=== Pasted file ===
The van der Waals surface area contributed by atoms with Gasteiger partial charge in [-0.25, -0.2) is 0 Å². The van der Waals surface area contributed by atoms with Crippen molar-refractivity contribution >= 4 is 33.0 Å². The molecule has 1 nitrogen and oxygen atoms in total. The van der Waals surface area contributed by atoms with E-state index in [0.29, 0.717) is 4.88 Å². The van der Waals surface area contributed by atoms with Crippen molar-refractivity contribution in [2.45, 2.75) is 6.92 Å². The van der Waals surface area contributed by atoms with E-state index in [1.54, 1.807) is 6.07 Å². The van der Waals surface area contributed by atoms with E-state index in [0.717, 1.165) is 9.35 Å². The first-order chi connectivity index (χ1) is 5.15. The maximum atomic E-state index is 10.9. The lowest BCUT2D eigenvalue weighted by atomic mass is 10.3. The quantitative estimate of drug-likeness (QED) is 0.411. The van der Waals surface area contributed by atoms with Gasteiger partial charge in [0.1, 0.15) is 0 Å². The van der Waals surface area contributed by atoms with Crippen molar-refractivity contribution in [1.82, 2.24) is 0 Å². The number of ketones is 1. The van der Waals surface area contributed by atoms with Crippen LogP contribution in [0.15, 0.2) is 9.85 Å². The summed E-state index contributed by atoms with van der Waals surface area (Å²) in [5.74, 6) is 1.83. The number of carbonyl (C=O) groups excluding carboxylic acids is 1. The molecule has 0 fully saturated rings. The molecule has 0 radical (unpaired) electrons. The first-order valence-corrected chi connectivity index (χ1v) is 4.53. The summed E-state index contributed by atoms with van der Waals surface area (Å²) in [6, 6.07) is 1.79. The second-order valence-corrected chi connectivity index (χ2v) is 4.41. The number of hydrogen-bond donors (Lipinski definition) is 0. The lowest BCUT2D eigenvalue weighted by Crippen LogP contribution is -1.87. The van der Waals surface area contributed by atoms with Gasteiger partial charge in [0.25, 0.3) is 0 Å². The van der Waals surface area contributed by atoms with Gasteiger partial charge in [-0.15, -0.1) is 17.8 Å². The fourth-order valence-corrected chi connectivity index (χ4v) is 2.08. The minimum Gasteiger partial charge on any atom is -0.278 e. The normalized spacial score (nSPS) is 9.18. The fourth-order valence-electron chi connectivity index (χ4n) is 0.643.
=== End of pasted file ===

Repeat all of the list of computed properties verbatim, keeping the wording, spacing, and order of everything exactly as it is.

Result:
The van der Waals surface area contributed by atoms with Gasteiger partial charge in [-0.25, -0.2) is 0 Å². The van der Waals surface area contributed by atoms with Crippen molar-refractivity contribution >= 4 is 33.0 Å². The molecule has 1 nitrogen and oxygen atoms in total. The van der Waals surface area contributed by atoms with E-state index in [0.29, 0.717) is 4.88 Å². The van der Waals surface area contributed by atoms with Crippen molar-refractivity contribution in [2.45, 2.75) is 6.92 Å². The van der Waals surface area contributed by atoms with E-state index in [1.54, 1.807) is 6.07 Å². The van der Waals surface area contributed by atoms with E-state index in [0.717, 1.165) is 9.35 Å². The first-order chi connectivity index (χ1) is 5.15. The maximum atomic E-state index is 10.9. The lowest BCUT2D eigenvalue weighted by atomic mass is 10.3. The quantitative estimate of drug-likeness (QED) is 0.411. The van der Waals surface area contributed by atoms with Gasteiger partial charge in [0.1, 0.15) is 0 Å². The van der Waals surface area contributed by atoms with Crippen molar-refractivity contribution in [1.82, 2.24) is 0 Å². The number of ketones is 1. The van der Waals surface area contributed by atoms with Crippen LogP contribution in [0.15, 0.2) is 9.85 Å². The summed E-state index contributed by atoms with van der Waals surface area (Å²) in [5.74, 6) is 1.83. The number of carbonyl (C=O) groups excluding carboxylic acids is 1. The molecule has 0 fully saturated rings. The molecule has 0 radical (unpaired) electrons. The first-order valence-corrected chi connectivity index (χ1v) is 4.53. The summed E-state index contributed by atoms with van der Waals surface area (Å²) in [6, 6.07) is 1.79. The second-order valence-corrected chi connectivity index (χ2v) is 4.41. The number of hydrogen-bond donors (Lipinski definition) is 0. The lowest BCUT2D eigenvalue weighted by Crippen LogP contribution is -1.87. The van der Waals surface area contributed by atoms with Gasteiger partial charge in [0.25, 0.3) is 0 Å². The van der Waals surface area contributed by atoms with Gasteiger partial charge in [-0.15, -0.1) is 17.8 Å². The fourth-order valence-corrected chi connectivity index (χ4v) is 2.08. The minimum Gasteiger partial charge on any atom is -0.278 e. The normalized spacial score (nSPS) is 9.18. The fourth-order valence-electron chi connectivity index (χ4n) is 0.643.